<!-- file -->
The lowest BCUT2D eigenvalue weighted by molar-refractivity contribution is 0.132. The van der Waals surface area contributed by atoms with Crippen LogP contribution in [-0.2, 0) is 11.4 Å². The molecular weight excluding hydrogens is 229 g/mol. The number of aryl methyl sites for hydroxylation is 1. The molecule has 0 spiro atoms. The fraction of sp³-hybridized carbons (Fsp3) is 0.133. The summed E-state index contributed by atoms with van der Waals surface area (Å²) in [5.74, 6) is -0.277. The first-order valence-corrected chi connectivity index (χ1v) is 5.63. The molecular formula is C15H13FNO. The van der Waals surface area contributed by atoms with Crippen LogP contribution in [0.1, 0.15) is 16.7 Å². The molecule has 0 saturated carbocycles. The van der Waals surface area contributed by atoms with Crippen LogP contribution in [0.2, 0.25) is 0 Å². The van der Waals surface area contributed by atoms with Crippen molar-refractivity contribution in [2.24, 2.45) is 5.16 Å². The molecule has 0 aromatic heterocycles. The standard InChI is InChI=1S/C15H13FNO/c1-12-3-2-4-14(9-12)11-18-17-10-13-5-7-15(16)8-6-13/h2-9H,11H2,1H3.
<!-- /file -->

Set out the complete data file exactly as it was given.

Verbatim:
The lowest BCUT2D eigenvalue weighted by molar-refractivity contribution is 0.132. The van der Waals surface area contributed by atoms with Crippen LogP contribution in [-0.2, 0) is 11.4 Å². The molecular weight excluding hydrogens is 229 g/mol. The number of aryl methyl sites for hydroxylation is 1. The molecule has 0 spiro atoms. The fraction of sp³-hybridized carbons (Fsp3) is 0.133. The summed E-state index contributed by atoms with van der Waals surface area (Å²) in [5.74, 6) is -0.277. The first-order valence-corrected chi connectivity index (χ1v) is 5.63. The molecular formula is C15H13FNO. The van der Waals surface area contributed by atoms with Crippen LogP contribution in [0.1, 0.15) is 16.7 Å². The molecule has 0 saturated carbocycles. The van der Waals surface area contributed by atoms with Crippen LogP contribution in [0.2, 0.25) is 0 Å². The van der Waals surface area contributed by atoms with Crippen molar-refractivity contribution in [2.24, 2.45) is 5.16 Å². The molecule has 0 aromatic heterocycles. The standard InChI is InChI=1S/C15H13FNO/c1-12-3-2-4-14(9-12)11-18-17-10-13-5-7-15(16)8-6-13/h2-9H,11H2,1H3.